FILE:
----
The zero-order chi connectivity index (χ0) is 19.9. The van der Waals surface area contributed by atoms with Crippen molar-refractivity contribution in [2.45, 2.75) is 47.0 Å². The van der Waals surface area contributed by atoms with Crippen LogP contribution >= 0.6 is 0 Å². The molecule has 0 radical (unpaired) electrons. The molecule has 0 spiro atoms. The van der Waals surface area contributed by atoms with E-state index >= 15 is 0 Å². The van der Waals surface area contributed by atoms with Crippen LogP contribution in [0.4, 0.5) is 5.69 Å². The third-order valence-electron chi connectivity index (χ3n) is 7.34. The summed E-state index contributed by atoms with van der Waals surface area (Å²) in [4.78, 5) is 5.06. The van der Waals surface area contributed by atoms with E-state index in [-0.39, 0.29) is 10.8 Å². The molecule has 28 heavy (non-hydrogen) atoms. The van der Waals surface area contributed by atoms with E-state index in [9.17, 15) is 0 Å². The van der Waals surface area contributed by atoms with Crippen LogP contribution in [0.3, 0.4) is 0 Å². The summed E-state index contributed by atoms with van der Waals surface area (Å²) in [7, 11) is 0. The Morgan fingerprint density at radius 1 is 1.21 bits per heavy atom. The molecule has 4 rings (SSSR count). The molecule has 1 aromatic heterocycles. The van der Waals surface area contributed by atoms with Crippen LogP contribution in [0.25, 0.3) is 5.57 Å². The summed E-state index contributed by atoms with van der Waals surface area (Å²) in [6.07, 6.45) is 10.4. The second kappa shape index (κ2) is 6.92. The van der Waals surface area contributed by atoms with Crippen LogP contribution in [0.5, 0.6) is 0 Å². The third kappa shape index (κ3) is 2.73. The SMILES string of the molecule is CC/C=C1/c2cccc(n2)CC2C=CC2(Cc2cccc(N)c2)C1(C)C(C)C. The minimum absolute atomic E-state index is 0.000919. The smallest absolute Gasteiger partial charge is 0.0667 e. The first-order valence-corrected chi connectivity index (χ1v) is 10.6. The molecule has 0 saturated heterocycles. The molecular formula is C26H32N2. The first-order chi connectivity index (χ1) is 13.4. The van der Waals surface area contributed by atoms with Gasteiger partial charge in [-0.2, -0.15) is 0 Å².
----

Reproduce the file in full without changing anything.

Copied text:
The zero-order chi connectivity index (χ0) is 19.9. The van der Waals surface area contributed by atoms with Crippen molar-refractivity contribution in [2.45, 2.75) is 47.0 Å². The van der Waals surface area contributed by atoms with Crippen LogP contribution >= 0.6 is 0 Å². The molecule has 0 radical (unpaired) electrons. The molecule has 0 spiro atoms. The van der Waals surface area contributed by atoms with E-state index >= 15 is 0 Å². The van der Waals surface area contributed by atoms with Crippen LogP contribution in [0.4, 0.5) is 5.69 Å². The third-order valence-electron chi connectivity index (χ3n) is 7.34. The summed E-state index contributed by atoms with van der Waals surface area (Å²) in [4.78, 5) is 5.06. The van der Waals surface area contributed by atoms with E-state index in [-0.39, 0.29) is 10.8 Å². The molecule has 28 heavy (non-hydrogen) atoms. The van der Waals surface area contributed by atoms with E-state index in [9.17, 15) is 0 Å². The van der Waals surface area contributed by atoms with Crippen LogP contribution in [0.3, 0.4) is 0 Å². The summed E-state index contributed by atoms with van der Waals surface area (Å²) in [7, 11) is 0. The Morgan fingerprint density at radius 1 is 1.21 bits per heavy atom. The molecule has 4 rings (SSSR count). The molecule has 1 aromatic heterocycles. The van der Waals surface area contributed by atoms with Crippen LogP contribution in [0.25, 0.3) is 5.57 Å². The summed E-state index contributed by atoms with van der Waals surface area (Å²) in [6.07, 6.45) is 10.4. The second kappa shape index (κ2) is 6.92. The van der Waals surface area contributed by atoms with Crippen LogP contribution in [0.5, 0.6) is 0 Å². The third kappa shape index (κ3) is 2.73. The SMILES string of the molecule is CC/C=C1/c2cccc(n2)CC2C=CC2(Cc2cccc(N)c2)C1(C)C(C)C. The minimum absolute atomic E-state index is 0.000919. The smallest absolute Gasteiger partial charge is 0.0667 e. The first-order valence-corrected chi connectivity index (χ1v) is 10.6. The molecule has 0 saturated heterocycles. The molecular formula is C26H32N2. The first-order chi connectivity index (χ1) is 13.4. The van der Waals surface area contributed by atoms with Gasteiger partial charge in [-0.2, -0.15) is 0 Å².